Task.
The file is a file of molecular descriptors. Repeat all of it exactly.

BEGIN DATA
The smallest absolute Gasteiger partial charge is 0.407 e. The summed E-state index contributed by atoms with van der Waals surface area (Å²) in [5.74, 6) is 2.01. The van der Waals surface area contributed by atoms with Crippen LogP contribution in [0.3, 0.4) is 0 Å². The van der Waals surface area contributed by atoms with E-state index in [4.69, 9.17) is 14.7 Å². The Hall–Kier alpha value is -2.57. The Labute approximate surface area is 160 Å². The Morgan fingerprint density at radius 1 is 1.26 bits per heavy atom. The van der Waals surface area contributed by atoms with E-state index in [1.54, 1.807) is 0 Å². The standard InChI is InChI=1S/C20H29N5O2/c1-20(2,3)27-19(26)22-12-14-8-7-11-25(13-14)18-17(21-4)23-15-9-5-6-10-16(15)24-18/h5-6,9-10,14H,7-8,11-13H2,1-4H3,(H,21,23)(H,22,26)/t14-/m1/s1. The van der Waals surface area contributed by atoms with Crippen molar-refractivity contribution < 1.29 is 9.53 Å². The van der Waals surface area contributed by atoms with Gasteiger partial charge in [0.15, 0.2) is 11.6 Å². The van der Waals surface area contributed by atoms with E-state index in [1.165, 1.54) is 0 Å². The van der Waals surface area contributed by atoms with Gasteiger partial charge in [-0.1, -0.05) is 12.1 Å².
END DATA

The smallest absolute Gasteiger partial charge is 0.407 e. The summed E-state index contributed by atoms with van der Waals surface area (Å²) in [5.74, 6) is 2.01. The van der Waals surface area contributed by atoms with Crippen LogP contribution in [0.3, 0.4) is 0 Å². The van der Waals surface area contributed by atoms with E-state index in [4.69, 9.17) is 14.7 Å². The Hall–Kier alpha value is -2.57. The Labute approximate surface area is 160 Å². The Morgan fingerprint density at radius 1 is 1.26 bits per heavy atom. The van der Waals surface area contributed by atoms with E-state index in [1.54, 1.807) is 0 Å². The standard InChI is InChI=1S/C20H29N5O2/c1-20(2,3)27-19(26)22-12-14-8-7-11-25(13-14)18-17(21-4)23-15-9-5-6-10-16(15)24-18/h5-6,9-10,14H,7-8,11-13H2,1-4H3,(H,21,23)(H,22,26)/t14-/m1/s1. The van der Waals surface area contributed by atoms with Crippen molar-refractivity contribution < 1.29 is 9.53 Å². The van der Waals surface area contributed by atoms with Gasteiger partial charge in [0.15, 0.2) is 11.6 Å². The van der Waals surface area contributed by atoms with E-state index in [1.165, 1.54) is 0 Å². The van der Waals surface area contributed by atoms with Gasteiger partial charge in [-0.1, -0.05) is 12.1 Å².